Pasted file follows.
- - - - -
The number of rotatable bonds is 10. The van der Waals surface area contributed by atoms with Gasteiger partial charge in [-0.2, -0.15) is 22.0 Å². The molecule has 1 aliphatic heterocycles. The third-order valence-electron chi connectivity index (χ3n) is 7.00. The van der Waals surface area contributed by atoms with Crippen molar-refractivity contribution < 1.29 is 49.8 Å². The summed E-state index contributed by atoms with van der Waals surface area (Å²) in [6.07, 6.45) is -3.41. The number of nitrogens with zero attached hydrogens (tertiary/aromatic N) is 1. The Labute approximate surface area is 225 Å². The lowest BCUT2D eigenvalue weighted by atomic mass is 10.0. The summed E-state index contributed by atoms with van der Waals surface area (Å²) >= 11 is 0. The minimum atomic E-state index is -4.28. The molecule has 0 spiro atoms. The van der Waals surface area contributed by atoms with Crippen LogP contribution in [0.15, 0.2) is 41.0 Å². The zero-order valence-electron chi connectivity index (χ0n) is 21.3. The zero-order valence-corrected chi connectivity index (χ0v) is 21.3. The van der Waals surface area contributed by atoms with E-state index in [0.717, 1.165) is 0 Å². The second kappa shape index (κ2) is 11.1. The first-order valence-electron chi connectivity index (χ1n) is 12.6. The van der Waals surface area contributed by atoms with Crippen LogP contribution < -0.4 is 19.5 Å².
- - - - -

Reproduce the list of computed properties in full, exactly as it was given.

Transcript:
The number of rotatable bonds is 10. The van der Waals surface area contributed by atoms with Gasteiger partial charge in [-0.2, -0.15) is 22.0 Å². The molecule has 1 aliphatic heterocycles. The third-order valence-electron chi connectivity index (χ3n) is 7.00. The van der Waals surface area contributed by atoms with Crippen molar-refractivity contribution < 1.29 is 49.8 Å². The summed E-state index contributed by atoms with van der Waals surface area (Å²) in [6.07, 6.45) is -3.41. The number of nitrogens with zero attached hydrogens (tertiary/aromatic N) is 1. The Labute approximate surface area is 225 Å². The lowest BCUT2D eigenvalue weighted by atomic mass is 10.0. The summed E-state index contributed by atoms with van der Waals surface area (Å²) >= 11 is 0. The minimum atomic E-state index is -4.28. The molecule has 0 spiro atoms. The van der Waals surface area contributed by atoms with Crippen LogP contribution in [0.15, 0.2) is 41.0 Å². The zero-order valence-electron chi connectivity index (χ0n) is 21.3. The zero-order valence-corrected chi connectivity index (χ0v) is 21.3. The van der Waals surface area contributed by atoms with E-state index in [0.717, 1.165) is 0 Å². The second kappa shape index (κ2) is 11.1. The first-order valence-electron chi connectivity index (χ1n) is 12.6. The van der Waals surface area contributed by atoms with Crippen LogP contribution < -0.4 is 19.5 Å².